ATLANTIC CITY - Hard Rock International, one of the best known brands in gaming and entertainment, has submitted its long-awaited plans for what would be the first of two smaller-scale casino hotels allowed in Atlantic City under a new state law.
Newly filed documents with the New Jersey Department of Environmental Protection show the $275 million project would be built in phases, eventually topping out at 850 hotel rooms, far more than the 200-room minimum required by the law.
Details are contained in Hard Rock's application with the DEP for a Coastal Area Facility Review Act permit, a key prerequisite for building projects at the New Jersey shore. The casino is proposed at the southern end of the Boardwalk, at the foot of the Route 40 entryway.
Hard Rock, owned by the Florida-based Seminole Indian tribe, is the first company to propose one of the two smaller Boardwalk casinos allowed under a law signed by Gov. Chris Christie in January.
Previously, New Jersey law required at least 500 hotel rooms for casino construction. One of the new, smaller casinos could have as few as 200 rooms, while the other could start at that size but would be required to expand up to 500 rooms within five years. Hard Rock has indicated all along that it is interested in building at least 500 rooms, said state Sen. Jim Whelan, D-Atlantic.
"My understanding is that they are looking to initially bring in a project under 500 rooms and eventually get above 500 rooms," said Whelan, a former Atlantic City mayor and chief sponsor of the legislation allowing smaller casinos.
Whelan and Mayor Lorenzo Langford welcomed the Hard Rock project, but both cautioned that the application for a state environmental permit does not guarantee that the casino will actually be built.
"This is a procedural step," Langford said. "Now, it's just wait and see."
Hard Rock representatives in New Jersey and Florida did not return calls Tuesday seeking comment.
Whelan estimated it will be months before construction would begin, adding that "we're a long way from the finish line." He has been pushing the Hard Rock project to create jobs and help reinvigorate the Atlantic City casino market, now mired in a 41/2-year revenue slump.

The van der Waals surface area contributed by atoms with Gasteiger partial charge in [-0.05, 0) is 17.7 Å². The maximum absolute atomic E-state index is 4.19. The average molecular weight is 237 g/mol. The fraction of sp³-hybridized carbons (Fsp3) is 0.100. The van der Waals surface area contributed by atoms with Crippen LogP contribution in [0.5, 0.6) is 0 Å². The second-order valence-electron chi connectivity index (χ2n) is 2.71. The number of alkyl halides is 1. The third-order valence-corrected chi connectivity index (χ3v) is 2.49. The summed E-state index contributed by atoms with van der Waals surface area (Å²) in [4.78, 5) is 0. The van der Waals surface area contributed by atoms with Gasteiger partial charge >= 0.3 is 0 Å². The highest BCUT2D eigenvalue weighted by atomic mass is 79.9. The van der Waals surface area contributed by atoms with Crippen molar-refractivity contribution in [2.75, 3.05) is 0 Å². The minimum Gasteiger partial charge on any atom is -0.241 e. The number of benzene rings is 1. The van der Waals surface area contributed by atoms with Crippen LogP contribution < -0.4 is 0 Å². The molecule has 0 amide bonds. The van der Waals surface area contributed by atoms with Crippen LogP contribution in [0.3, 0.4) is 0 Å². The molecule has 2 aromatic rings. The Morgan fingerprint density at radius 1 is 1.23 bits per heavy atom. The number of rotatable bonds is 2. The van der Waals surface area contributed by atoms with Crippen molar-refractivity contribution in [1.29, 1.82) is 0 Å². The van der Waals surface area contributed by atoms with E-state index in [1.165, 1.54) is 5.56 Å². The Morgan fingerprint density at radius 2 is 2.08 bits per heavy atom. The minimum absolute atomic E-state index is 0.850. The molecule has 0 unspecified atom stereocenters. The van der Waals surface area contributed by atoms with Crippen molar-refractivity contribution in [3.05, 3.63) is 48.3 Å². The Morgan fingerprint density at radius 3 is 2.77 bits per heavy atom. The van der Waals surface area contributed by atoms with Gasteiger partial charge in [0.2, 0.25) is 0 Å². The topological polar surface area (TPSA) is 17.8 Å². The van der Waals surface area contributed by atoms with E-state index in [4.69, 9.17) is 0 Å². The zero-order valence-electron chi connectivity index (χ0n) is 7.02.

"What I've been saying all along is if we bring exciting new product to Atlantic City, we can succeed in this market," Whelan said. "But I think you have to be careful in designating one or two projects as a savior. We have a tendency to look at things as the next best thing to solve all of our problems for all times."
Last week, the New Jersey Casino Control Commission approved the formal process for developers to apply for a license to build the two smaller casinos. The commission's guidelines set an Aug. 19 deadline for applications. In addition, the commission wants would-be developers to file a "notice of interest" by July 8 expressing their desire to build the casinos.
Whelan noted that Hard Rock is the only company so far to move ahead at a serious level. He added, however, that other companies may come forward now that Hard Rock is clearly in the running.
"If they realize that Hard Rock is for real and there is only one more license remaining, then they will say, ‘We've got to get going here,'" Whelan said.
Hard Rock International's portfolio of music-themed venues includes 134 cafes and 15 casino hotels in 50 countries, making it a globally recognized brand. In addition to its two flagship Seminole Hard Rock casinos in Tampa and Hollywood, Fla., the company owns the world's biggest collection of rock music memorabilia, which is displayed at its locations around the world.
Although Hard Rock is on track to be the first of the two smaller-scale casinos, it won't be the next Atlantic City gaming project to open. Revel Entertainment Group is scheduled to open its $2.4 billion Boardwalk megaresort May 15, 2012.
Revel's casino, which will feature 1,100 guest rooms, a 150,000-square-foot gaming floor and an array of upscale restaurants, nightclubs, pools and other nongaming attractions, is a throwback to the old building requirements for Atlantic City casinos.
Hard Rock's casino, while smaller than the older generation of gaming halls, still requires the same Coastal Area Facility Review Act permit from the DEP for oceanfront construction. DEP spokesman Larry Hajna could not say how long it would take for the agency to complete its review and decide on the permit.
"We'll be very thorough, but at the same time we're giving this project a high priority," Hajna said.
Hard Rock has a partnership with the New York-based investment group Och-Ziff Real Estate to finance the project. Hard Rock's site is the same property where the ill-fated Dunes Casino was proposed years ago. The Dunes went bust and was torn down after it was partially built at Albany Avenue and the Boardwalk.
More recently, the old Dunes site was supposed to be used for the proposed $1.5 billion to $2 billion Atlantic Beach Resort & Casino by the AC Gateway LLC development group. AC Gateway, headed by Atlantic City and Cape May hotel owner Curtis Bashaw, scrapped the project during the recession. Bashaw is part of the Hard Rock casino project but in a smaller role than his involvement with the former Atlantic Beach development.
Staff writer Emily Previti contributed to this report.
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